And there’s the crux of the issue: support, or lack thereof. As women, we lack confidence in our ability to sustain our babies with our milk alone, even though our body has provided everything that baby needed for the previous nine months. Babies are fed constantly when in utero, so it’s reasonable to expect that they will need to feed often after they are born. But many of those around us will dent our confidence with comments like “is that child feeding AGAIN?”

Our society designates a nice long gap between regular feeds and ‘sleeping through the night’ as the markers of parenting success. But breastfeeding is the biological norm, so maybe we need to look at why babies who are not breast-fed aren’t doing the same as breastfed babies, rather than the other way around.

‘We don’t talk about the ‘benefits’ of using our lungs’

What Friends of Breastfeeding are hearing from mothers is that while they themselves are happy to feed their child whenever they need, they are getting such comments from generally well-meaning friends and family. Basic concepts like ‘demand and supply’ – the more a baby feeds, the more milk your body makes – are not commonly known because our culture is so unfamiliar with breastfeeding.

So what if you are nervous about breastfeeding in public? The first suggestion Friends of Breastfeeding would offer, is to go to your local breastfeeding group as a safe, semi-public environment to help you get started. It could also be an opportunity to meet other breastfeeding mothers who might come with you for that first outing where you breastfeed in public. It can be a great confidence boost to sit opposite someone else who is breastfeeding, helping an older child with their lunch or who knows what else!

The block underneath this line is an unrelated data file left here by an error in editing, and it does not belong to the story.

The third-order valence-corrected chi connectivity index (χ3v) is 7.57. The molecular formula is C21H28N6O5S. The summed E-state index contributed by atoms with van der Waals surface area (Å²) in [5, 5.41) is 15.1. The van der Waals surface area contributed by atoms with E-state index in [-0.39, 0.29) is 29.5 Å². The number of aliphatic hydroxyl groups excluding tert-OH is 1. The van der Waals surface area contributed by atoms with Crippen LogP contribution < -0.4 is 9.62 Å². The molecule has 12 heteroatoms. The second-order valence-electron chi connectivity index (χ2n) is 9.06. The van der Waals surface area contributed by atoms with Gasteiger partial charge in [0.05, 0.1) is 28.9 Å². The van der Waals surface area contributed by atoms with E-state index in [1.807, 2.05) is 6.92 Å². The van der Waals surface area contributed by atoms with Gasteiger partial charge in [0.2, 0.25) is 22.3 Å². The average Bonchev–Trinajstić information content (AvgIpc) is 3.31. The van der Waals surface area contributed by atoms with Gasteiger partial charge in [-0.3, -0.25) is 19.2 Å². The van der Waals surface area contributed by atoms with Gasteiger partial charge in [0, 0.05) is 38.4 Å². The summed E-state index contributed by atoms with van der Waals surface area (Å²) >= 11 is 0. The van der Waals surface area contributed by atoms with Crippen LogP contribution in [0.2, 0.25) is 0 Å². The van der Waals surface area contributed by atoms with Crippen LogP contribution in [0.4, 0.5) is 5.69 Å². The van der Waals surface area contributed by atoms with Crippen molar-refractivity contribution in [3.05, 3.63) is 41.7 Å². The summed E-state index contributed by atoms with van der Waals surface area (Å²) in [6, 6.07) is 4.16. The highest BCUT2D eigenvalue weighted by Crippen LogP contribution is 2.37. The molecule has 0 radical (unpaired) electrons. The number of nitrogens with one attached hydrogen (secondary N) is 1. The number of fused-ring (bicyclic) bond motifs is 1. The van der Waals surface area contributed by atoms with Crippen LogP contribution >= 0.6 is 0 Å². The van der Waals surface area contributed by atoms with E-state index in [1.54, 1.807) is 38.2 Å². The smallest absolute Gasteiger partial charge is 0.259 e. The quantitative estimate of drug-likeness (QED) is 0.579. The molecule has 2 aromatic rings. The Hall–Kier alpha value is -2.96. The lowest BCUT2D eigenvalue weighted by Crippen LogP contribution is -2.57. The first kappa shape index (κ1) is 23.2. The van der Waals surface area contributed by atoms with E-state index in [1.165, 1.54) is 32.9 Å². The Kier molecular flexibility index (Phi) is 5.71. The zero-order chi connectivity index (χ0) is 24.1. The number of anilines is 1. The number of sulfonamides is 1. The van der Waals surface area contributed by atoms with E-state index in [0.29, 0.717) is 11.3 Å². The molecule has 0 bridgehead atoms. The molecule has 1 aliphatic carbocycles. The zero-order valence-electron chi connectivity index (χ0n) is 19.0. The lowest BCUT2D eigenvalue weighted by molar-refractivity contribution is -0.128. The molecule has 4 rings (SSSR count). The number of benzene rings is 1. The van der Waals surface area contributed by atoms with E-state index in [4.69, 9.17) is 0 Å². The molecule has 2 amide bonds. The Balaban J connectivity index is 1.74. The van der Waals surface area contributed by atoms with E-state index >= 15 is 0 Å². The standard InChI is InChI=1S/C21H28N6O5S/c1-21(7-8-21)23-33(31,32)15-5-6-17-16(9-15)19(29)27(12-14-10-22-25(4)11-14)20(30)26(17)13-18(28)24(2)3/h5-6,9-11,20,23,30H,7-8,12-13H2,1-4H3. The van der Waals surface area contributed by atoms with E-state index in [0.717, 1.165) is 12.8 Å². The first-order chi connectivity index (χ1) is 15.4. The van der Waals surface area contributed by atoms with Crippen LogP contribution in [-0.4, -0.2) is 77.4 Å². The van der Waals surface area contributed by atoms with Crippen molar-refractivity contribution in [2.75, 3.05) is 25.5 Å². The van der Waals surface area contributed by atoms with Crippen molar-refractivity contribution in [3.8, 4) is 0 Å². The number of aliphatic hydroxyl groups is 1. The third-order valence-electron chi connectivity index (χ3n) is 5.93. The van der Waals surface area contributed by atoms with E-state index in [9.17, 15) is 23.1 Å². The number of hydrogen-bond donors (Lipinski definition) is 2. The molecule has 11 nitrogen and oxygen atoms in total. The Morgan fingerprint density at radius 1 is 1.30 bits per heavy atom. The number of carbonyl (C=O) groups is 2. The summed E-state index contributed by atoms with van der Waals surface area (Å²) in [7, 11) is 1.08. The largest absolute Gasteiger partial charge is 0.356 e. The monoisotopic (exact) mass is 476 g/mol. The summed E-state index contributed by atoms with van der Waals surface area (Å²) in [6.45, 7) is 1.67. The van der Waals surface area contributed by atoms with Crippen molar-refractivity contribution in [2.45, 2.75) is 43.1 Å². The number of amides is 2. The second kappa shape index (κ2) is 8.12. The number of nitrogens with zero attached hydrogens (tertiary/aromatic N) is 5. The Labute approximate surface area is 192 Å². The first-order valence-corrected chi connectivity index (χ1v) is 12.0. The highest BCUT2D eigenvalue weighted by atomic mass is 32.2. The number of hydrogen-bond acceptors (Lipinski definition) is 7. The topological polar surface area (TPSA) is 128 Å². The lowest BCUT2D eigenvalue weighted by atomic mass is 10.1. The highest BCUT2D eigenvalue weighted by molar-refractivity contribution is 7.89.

Beyond that you’ll probably realise that most people don’t even notice you are breastfeeding – discretion being a huge part of the reason breastfeeding isn’t seen in public. You can also always look for the Friends of Breastfeeding, ‘Breastfeeding Friendly Initiative’ logo in their window, which means that the business is aware of the rights of breastfeeding mothers.

As a society, we need to assess our values around breastfeeding and accept a few practicalities around our attitudes towards it. Guess what? Breast is NOT “best” and there are no “benefits” to breastfeeding. Breastfeeding is the biologically normal way to feed a baby, so any alternatives should be considered relative to that. We don’t talk about the “benefits” of using our lungs in comparison to being on a ventilator or give up walking if we get a blister on our foot. We accept that sometimes these things happen and get on and fix the blister. Problems with breastfeeding need to be considered with the same importance placed on breastfeeding as walking.

Mothers need to know that if they do have breastfeeding problems, there is almost always a breastfeeding solution. Sadly however, what many mothers are telling us is that the most commonly offered solution to breastfeeding problems in Ireland is a bottle of formula.

Chris Finn is National Co-ordinator of Friends of Breastfeeding and mum to a four-year-old daughter. Friends of Breastfeeding work to support mothers to have the breastfeeding experience they choose. See their website at friendsofbreastfeeding.ie or check out their Facebook page.

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Chris Finn